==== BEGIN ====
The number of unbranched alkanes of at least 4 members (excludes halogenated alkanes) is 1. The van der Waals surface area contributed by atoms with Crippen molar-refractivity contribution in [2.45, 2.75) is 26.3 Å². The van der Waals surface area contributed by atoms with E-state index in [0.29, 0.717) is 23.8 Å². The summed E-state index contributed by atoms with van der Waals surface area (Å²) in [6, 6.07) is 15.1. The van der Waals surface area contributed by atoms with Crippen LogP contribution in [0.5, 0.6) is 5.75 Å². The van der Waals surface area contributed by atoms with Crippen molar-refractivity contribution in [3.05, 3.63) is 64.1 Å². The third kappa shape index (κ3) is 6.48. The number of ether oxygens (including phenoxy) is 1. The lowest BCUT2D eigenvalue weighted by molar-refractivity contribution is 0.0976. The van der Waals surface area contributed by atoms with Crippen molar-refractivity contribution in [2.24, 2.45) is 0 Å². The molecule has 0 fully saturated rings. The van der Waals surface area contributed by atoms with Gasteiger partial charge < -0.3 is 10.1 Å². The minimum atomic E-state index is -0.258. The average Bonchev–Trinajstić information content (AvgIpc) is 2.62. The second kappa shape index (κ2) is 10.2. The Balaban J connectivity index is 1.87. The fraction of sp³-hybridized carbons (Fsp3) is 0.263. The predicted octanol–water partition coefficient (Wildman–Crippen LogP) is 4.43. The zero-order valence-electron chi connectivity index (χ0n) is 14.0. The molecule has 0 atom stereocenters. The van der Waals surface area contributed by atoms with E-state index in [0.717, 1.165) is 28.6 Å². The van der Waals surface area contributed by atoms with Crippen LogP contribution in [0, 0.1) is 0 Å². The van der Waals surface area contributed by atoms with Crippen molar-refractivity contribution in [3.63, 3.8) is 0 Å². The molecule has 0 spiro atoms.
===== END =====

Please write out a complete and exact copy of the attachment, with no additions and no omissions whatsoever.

The number of unbranched alkanes of at least 4 members (excludes halogenated alkanes) is 1. The van der Waals surface area contributed by atoms with Crippen molar-refractivity contribution in [2.45, 2.75) is 26.3 Å². The van der Waals surface area contributed by atoms with E-state index in [0.29, 0.717) is 23.8 Å². The summed E-state index contributed by atoms with van der Waals surface area (Å²) in [6, 6.07) is 15.1. The van der Waals surface area contributed by atoms with Crippen LogP contribution in [0.5, 0.6) is 5.75 Å². The van der Waals surface area contributed by atoms with Crippen molar-refractivity contribution in [3.05, 3.63) is 64.1 Å². The third kappa shape index (κ3) is 6.48. The number of ether oxygens (including phenoxy) is 1. The lowest BCUT2D eigenvalue weighted by molar-refractivity contribution is 0.0976. The van der Waals surface area contributed by atoms with Crippen molar-refractivity contribution in [2.24, 2.45) is 0 Å². The molecule has 0 fully saturated rings. The van der Waals surface area contributed by atoms with Gasteiger partial charge < -0.3 is 10.1 Å². The minimum atomic E-state index is -0.258. The average Bonchev–Trinajstić information content (AvgIpc) is 2.62. The second kappa shape index (κ2) is 10.2. The Balaban J connectivity index is 1.87. The fraction of sp³-hybridized carbons (Fsp3) is 0.263. The predicted octanol–water partition coefficient (Wildman–Crippen LogP) is 4.43. The zero-order valence-electron chi connectivity index (χ0n) is 14.0. The molecule has 0 atom stereocenters. The van der Waals surface area contributed by atoms with E-state index in [0.717, 1.165) is 28.6 Å². The van der Waals surface area contributed by atoms with Crippen LogP contribution in [0, 0.1) is 0 Å². The van der Waals surface area contributed by atoms with Crippen molar-refractivity contribution in [3.63, 3.8) is 0 Å². The molecule has 0 spiro atoms.